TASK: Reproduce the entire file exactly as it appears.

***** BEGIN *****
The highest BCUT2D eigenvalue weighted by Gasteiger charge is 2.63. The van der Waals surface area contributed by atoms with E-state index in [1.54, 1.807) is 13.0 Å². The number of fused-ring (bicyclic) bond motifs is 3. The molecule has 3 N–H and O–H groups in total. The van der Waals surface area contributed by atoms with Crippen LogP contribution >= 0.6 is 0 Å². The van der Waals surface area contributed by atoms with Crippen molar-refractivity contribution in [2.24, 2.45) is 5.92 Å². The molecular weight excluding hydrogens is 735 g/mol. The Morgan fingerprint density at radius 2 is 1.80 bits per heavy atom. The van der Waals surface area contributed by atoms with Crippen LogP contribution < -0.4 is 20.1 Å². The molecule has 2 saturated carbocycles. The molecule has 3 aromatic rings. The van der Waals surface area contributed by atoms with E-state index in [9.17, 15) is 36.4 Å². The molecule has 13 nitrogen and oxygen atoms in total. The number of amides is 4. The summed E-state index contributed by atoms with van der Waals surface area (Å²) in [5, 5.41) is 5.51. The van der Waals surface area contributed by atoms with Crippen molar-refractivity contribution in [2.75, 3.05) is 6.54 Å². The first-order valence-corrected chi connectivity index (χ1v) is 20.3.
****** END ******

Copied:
The highest BCUT2D eigenvalue weighted by Gasteiger charge is 2.63. The van der Waals surface area contributed by atoms with E-state index in [1.54, 1.807) is 13.0 Å². The number of fused-ring (bicyclic) bond motifs is 3. The molecule has 3 N–H and O–H groups in total. The van der Waals surface area contributed by atoms with Crippen LogP contribution >= 0.6 is 0 Å². The van der Waals surface area contributed by atoms with Crippen molar-refractivity contribution in [2.24, 2.45) is 5.92 Å². The molecular weight excluding hydrogens is 735 g/mol. The Morgan fingerprint density at radius 2 is 1.80 bits per heavy atom. The van der Waals surface area contributed by atoms with Crippen LogP contribution < -0.4 is 20.1 Å². The molecule has 2 saturated carbocycles. The molecule has 3 aromatic rings. The van der Waals surface area contributed by atoms with E-state index in [9.17, 15) is 36.4 Å². The molecule has 13 nitrogen and oxygen atoms in total. The number of amides is 4. The summed E-state index contributed by atoms with van der Waals surface area (Å²) in [5, 5.41) is 5.51. The van der Waals surface area contributed by atoms with Crippen molar-refractivity contribution in [2.75, 3.05) is 6.54 Å². The first-order valence-corrected chi connectivity index (χ1v) is 20.3.